Once I had the 0805 jumpers sorted, I started soldering the vertical components onto the switch side of the ring. I followed my standard SMT soldering procedure here: a drop of flux on the pad...
... careful alignment with tweezers...
... and a touch with a tinned iron tip.
The same procedure works for the QFN ATtiny, too, although the iron 'touch' turns into more of a 'scrub'. If this doesn't make sense, I made a QFN hand-soldering video a few months ago that explains the concept a bit better. Note that in both cases, holding the part near the bottom helps a lot to ensure the component is square. Practice makes perfect...
Examination through the loupe ensures we've got a good fillet (not yet defluxed...):
The rest of the parts go on in a similar manner. The LEDs live on either side of an 0508 stubby resistor, so I soldered these onto each side before mating the halves, as shown in this picture from an earlier log:
[keen observers will notice that this is a different copy of the board with the QFN rotated 90 degrees. This was wrong, and I actually had to rework this component after the two halves of the ring were assembled. Yes, solder braid can work miracles.]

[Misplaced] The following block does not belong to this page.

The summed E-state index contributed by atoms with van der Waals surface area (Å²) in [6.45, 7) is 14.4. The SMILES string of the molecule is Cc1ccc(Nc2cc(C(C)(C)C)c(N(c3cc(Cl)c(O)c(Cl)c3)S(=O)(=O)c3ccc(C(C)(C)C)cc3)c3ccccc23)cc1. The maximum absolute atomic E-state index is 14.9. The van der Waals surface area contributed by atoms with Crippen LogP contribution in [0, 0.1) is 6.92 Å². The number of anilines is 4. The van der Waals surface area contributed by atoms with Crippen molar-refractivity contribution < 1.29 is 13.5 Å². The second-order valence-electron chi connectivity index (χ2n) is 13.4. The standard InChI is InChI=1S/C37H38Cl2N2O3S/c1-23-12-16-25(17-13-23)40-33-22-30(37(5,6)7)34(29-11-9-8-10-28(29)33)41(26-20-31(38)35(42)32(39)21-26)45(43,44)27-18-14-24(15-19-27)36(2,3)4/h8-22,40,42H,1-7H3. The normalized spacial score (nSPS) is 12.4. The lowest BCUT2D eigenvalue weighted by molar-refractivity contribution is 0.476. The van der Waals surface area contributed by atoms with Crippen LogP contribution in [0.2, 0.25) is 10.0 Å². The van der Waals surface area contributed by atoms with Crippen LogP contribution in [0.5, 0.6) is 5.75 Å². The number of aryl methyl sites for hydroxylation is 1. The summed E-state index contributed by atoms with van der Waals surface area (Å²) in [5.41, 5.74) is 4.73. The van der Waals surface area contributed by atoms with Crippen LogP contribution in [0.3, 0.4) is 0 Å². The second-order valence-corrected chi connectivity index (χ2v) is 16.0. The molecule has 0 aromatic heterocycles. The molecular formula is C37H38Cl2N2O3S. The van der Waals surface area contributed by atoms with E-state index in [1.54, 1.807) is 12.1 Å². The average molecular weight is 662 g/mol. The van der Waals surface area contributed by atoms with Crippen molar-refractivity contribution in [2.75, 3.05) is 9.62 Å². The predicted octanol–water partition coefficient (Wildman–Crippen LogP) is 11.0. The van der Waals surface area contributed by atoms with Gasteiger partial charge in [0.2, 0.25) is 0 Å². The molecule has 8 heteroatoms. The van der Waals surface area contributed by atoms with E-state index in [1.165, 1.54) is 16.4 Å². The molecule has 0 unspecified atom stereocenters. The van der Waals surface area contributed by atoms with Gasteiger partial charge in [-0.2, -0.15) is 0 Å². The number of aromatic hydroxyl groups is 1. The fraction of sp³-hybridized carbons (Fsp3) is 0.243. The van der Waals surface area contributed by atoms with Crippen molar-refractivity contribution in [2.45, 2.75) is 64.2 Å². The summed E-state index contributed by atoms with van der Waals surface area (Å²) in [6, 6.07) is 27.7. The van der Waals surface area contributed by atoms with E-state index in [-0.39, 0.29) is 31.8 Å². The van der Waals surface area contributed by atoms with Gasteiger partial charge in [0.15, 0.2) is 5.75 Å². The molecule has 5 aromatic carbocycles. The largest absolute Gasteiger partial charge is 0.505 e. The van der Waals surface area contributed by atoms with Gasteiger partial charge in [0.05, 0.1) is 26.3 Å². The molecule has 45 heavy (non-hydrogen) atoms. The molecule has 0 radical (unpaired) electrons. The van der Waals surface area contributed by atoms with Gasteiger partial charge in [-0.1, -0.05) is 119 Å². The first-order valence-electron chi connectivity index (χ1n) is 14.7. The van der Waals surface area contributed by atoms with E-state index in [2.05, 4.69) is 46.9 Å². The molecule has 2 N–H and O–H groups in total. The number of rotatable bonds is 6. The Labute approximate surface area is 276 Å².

Since the batteries are a bit under 4mm tall -- more like 3.3mm, give or take -- I used a set of tiny spring tabs to fill the gap:
[yes, I didn't really plan the PCB footprint around these tabs, so they hang over a bit. And the QFN definitely needs to be straightened out. Soldering under the camera is a pain.]
These worked for a time, but eventually the batteries fell out; the tabs plastically deformed after a few insertions and eventually broke. During one of the periodic tab tightenings I attempted over the course of a few days, I pried a bit too hard and the back of the ring actually broke. It seems that I need to treat 0805 resistor stacks like unreinforced concrete columns -- not so great in tension, as the caps tend to pop off:
Fortunately none of the pads were damaged, so I replaced the resistor jumpers with lengths of wire. I used tiny scraps of self-adhesive conductive RF gasket for the batteries, which seems to work but still doesn't seem ideal:
Just popped in a new set of batteries, so I'll wear the repaired ring for a bit and see if any other weaknesses pop up. I'm starting to make a list of improvements for the next rev which I'll share next time, as this log is already long enough.
I started this project by measuring my wedding ring. I like its form factor and it fits well enough, and the wide curved stone on the top seemed like a nice element to replace with LEDs: